Sudden bursts of moderate to intense physical activity — such as jogging or having sex — significantly increase the risk of having a heart attack, especially in people who do not get regular exercise, US researchers said on Tuesday.
Doctors have long known that physical activity can cause serious heart problems, but the new study helps to quantify that risk, Issa Dahabreh of Tufts Medical Center in Boston, whose study appears in the Journal of the American Medical Association.
The team analyzed data from 14 studies looking at the link between exercise, sex and the risk of heart attacks or sudden cardiac death — a lethal heart rhythm that causes the heart to stop circulating blood.
They found people are 3.5 times more likely to get a heart attack or have sudden cardiac death when they are exercising compared with when they are not.
And they are 2.7 times more likely to get a heart attack when they are having sex or immediately afterward compared with when they are not. These findings do not apply to sudden cardiac death because there were no studies looking at the link between sex and cardiac death.
Jessica Paulus, another Tufts researcher who worked on the study, said the risk is fairly high as such studies go, but the period of increased risk is brief.
“These elevated risks are only for a short period of time [one to two hours] during and after the physical or sexual activity,” Paulus said in a telephone interview.
Because of that, the risk to individuals over the course of a year is still quite small, she said.
“If you take 10,000 people, each individual session of physical or sexual activity per week can be associated with an increase of one to two cases of heart attack or sudden cardiac death per year,” Paulus said.
She said it is important to balance the findings with other studies showing that regular physical activity reduces the risk of heart attacks and sudden cardiac death by 30 percent.
“What we really don’t want to do is for the public to walk away from this and think exercise is bad,” she said.
What it does mean is that people who do not exercise regularly need to start any exercise program slowly, gradually increasing the intensity of the workout over time.
The onset of summer has sparked a rise in incidents of “mask rage” in South Korea as more hot and bothered commuters either refuse to wear face coverings or leave parts of their faces exposed. In South Korea, Japan and other countries in East Asia, widespread mask wearing has been cited as one possible explanation for the region’s relative success in bringing the COVID-19 pandemic under control. South Korea, one of the first countries outside China to be affected by the virus, flattened the coronavirus curve in April, although it is now struggling with dozens of daily cases, mainly in and around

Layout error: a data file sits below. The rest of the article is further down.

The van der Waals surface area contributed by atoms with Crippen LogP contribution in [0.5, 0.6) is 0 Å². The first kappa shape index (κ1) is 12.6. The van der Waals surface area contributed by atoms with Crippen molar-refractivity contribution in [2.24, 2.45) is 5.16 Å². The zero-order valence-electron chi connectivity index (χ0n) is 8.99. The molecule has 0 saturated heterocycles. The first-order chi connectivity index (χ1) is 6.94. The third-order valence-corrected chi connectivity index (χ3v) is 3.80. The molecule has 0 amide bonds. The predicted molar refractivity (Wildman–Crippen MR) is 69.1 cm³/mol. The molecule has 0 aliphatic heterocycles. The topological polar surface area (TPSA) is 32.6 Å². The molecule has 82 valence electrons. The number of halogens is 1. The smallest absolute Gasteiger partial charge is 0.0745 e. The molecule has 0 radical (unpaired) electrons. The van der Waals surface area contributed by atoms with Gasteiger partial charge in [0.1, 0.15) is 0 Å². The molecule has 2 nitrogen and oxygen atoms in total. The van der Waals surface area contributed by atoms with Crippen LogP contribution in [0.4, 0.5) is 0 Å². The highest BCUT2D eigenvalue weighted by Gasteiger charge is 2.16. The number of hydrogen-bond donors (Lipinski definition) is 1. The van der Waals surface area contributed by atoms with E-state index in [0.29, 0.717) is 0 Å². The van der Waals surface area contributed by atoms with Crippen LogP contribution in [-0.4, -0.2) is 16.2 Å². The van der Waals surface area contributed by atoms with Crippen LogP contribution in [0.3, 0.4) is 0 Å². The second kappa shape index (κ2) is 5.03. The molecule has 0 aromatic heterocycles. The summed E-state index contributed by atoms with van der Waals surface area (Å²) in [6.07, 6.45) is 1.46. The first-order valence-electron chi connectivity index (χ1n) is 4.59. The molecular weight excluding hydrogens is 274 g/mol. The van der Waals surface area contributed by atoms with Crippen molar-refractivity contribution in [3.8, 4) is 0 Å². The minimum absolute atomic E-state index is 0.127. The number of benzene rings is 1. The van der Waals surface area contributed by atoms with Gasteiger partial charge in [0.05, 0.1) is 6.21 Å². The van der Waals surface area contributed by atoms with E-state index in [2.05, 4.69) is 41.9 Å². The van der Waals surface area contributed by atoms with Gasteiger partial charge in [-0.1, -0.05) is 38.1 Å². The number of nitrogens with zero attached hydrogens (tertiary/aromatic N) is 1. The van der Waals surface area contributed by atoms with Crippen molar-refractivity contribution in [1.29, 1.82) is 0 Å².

‘WOULD NOT COMPLY’: The company’s user data are kept in Singapore and it would not turn the data over to Beijing even if asked, TikTok chief executive Kevin Mayer said Social media app TikTok has distanced itself from Beijing after India banned 59 Chinese apps in the country, according to a correspondence seen by Reuters. In a letter to the Indian government dated on Sunday last week and seen by Reuters on Friday, TikTok chief executive Kevin Mayer said the Chinese government has never requested user data, nor would the company turn it over if asked. TikTok, which is not available in China, is owned by China’s ByteDance, but has sought to distance itself from its Chinese roots to appeal to a global audience. Along with 58 other Chinese apps, including Tencent
‘FIGHT FOR FREEDOM’: Hong Kongers will never bow to Beijing, the advocate said, while the US’ envoy to the territory called China’s new security law a ‘tragedy’ The world must stand in solidarity with Hong Kongers after Beijing imposed sweeping national security legislation on the semi-autonomous territory, advocate Joshua Wong (黃之鋒) said yesterday, vowing to continue campaigning for democracy. Wong, one of the territory’s most prominent young advocates and a figure loathed by Beijing, was speaking outside a court where he and fellow advocates are being prosecuted for involvement in last year’s pro-democracy protests. China last week enacted sweeping security legislation for the restless territory, banning acts of subversion, secession, terrorism and collusion with foreign forces. The legislation has sent a wave of fear through the territory, and criminalized dissenting
CHANGING PERCEPTIONS: In its tender, the Hong Kong administration said that it had failed to ‘mobilise the community to support law enforcement actions’ The Hong Kong government has agreed to pay millions of pounds to a discreet London-based PR firm to counter coverage of the territory in the international media. Consulum, which has also represented Saudi Arabian Crown Prince Mohammed bin Salman, was on Monday awarded the ￡5 million (US$6.2 million) one-year contract to improve Hong Kong’s reputation — the same day that China passed national security legislation targeting the territory. The Mayfair-based PR business was founded by Tim Ryan and Matthew Gunther Bushell, two former employees of Bell Pottinger, an agency that has been criticized for representing some governments and leaders that other businesses